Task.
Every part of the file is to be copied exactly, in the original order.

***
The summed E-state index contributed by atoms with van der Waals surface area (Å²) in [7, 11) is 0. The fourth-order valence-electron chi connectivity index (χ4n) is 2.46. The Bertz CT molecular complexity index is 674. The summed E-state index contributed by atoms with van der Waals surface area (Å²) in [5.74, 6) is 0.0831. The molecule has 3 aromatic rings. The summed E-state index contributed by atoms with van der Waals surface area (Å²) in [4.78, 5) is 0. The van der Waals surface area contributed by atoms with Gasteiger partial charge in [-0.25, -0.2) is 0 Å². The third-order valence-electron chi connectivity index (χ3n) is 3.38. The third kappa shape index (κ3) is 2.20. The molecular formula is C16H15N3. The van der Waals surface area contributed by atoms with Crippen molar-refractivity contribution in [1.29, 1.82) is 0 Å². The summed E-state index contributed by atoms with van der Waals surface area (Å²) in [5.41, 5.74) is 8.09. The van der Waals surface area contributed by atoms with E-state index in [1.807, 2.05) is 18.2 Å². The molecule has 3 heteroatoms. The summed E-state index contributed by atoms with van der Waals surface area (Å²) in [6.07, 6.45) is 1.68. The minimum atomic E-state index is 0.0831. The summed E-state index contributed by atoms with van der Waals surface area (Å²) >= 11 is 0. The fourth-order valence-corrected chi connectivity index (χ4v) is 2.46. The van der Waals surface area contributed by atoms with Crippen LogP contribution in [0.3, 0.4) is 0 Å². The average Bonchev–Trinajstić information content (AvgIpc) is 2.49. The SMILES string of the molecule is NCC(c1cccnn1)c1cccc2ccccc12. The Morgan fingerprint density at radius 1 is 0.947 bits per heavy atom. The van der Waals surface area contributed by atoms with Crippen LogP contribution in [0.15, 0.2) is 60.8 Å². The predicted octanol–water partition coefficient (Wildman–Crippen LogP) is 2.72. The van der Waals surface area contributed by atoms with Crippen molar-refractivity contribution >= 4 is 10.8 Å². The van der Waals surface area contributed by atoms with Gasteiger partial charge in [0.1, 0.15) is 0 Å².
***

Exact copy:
The summed E-state index contributed by atoms with van der Waals surface area (Å²) in [7, 11) is 0. The fourth-order valence-electron chi connectivity index (χ4n) is 2.46. The Bertz CT molecular complexity index is 674. The summed E-state index contributed by atoms with van der Waals surface area (Å²) in [5.74, 6) is 0.0831. The molecule has 3 aromatic rings. The summed E-state index contributed by atoms with van der Waals surface area (Å²) in [4.78, 5) is 0. The van der Waals surface area contributed by atoms with Gasteiger partial charge in [-0.25, -0.2) is 0 Å². The third-order valence-electron chi connectivity index (χ3n) is 3.38. The third kappa shape index (κ3) is 2.20. The molecular formula is C16H15N3. The van der Waals surface area contributed by atoms with Crippen molar-refractivity contribution in [1.29, 1.82) is 0 Å². The summed E-state index contributed by atoms with van der Waals surface area (Å²) in [5.41, 5.74) is 8.09. The van der Waals surface area contributed by atoms with E-state index in [1.807, 2.05) is 18.2 Å². The molecule has 3 heteroatoms. The summed E-state index contributed by atoms with van der Waals surface area (Å²) in [6.07, 6.45) is 1.68. The minimum atomic E-state index is 0.0831. The summed E-state index contributed by atoms with van der Waals surface area (Å²) >= 11 is 0. The fourth-order valence-corrected chi connectivity index (χ4v) is 2.46. The van der Waals surface area contributed by atoms with Crippen LogP contribution in [0.3, 0.4) is 0 Å². The average Bonchev–Trinajstić information content (AvgIpc) is 2.49. The SMILES string of the molecule is NCC(c1cccnn1)c1cccc2ccccc12. The Morgan fingerprint density at radius 1 is 0.947 bits per heavy atom. The van der Waals surface area contributed by atoms with Crippen LogP contribution in [0.15, 0.2) is 60.8 Å². The predicted octanol–water partition coefficient (Wildman–Crippen LogP) is 2.72. The van der Waals surface area contributed by atoms with Crippen molar-refractivity contribution >= 4 is 10.8 Å². The van der Waals surface area contributed by atoms with Gasteiger partial charge in [0.1, 0.15) is 0 Å².